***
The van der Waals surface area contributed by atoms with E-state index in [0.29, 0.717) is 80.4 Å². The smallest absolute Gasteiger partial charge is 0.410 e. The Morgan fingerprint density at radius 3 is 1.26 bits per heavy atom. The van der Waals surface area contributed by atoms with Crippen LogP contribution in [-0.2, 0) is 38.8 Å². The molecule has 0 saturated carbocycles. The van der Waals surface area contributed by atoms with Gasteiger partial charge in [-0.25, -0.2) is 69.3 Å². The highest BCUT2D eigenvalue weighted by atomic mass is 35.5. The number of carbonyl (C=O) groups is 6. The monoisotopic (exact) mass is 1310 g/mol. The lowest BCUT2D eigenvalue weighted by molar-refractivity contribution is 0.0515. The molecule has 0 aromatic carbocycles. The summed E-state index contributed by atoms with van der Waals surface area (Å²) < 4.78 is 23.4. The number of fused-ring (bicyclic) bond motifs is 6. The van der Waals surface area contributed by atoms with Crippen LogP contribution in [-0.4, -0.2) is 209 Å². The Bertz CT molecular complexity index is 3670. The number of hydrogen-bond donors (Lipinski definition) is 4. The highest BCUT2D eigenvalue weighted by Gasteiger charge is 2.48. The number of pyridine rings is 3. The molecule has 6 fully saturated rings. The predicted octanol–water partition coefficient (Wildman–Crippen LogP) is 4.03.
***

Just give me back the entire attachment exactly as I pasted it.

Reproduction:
The van der Waals surface area contributed by atoms with E-state index in [0.29, 0.717) is 80.4 Å². The smallest absolute Gasteiger partial charge is 0.410 e. The Morgan fingerprint density at radius 3 is 1.26 bits per heavy atom. The van der Waals surface area contributed by atoms with Crippen LogP contribution in [-0.2, 0) is 38.8 Å². The molecule has 0 saturated carbocycles. The van der Waals surface area contributed by atoms with Gasteiger partial charge in [-0.25, -0.2) is 69.3 Å². The highest BCUT2D eigenvalue weighted by atomic mass is 35.5. The number of carbonyl (C=O) groups is 6. The monoisotopic (exact) mass is 1310 g/mol. The lowest BCUT2D eigenvalue weighted by molar-refractivity contribution is 0.0515. The molecule has 0 aromatic carbocycles. The summed E-state index contributed by atoms with van der Waals surface area (Å²) < 4.78 is 23.4. The number of fused-ring (bicyclic) bond motifs is 6. The van der Waals surface area contributed by atoms with Crippen LogP contribution in [-0.4, -0.2) is 209 Å². The Bertz CT molecular complexity index is 3670. The number of hydrogen-bond donors (Lipinski definition) is 4. The highest BCUT2D eigenvalue weighted by Gasteiger charge is 2.48. The number of pyridine rings is 3. The molecule has 6 fully saturated rings. The predicted octanol–water partition coefficient (Wildman–Crippen LogP) is 4.03.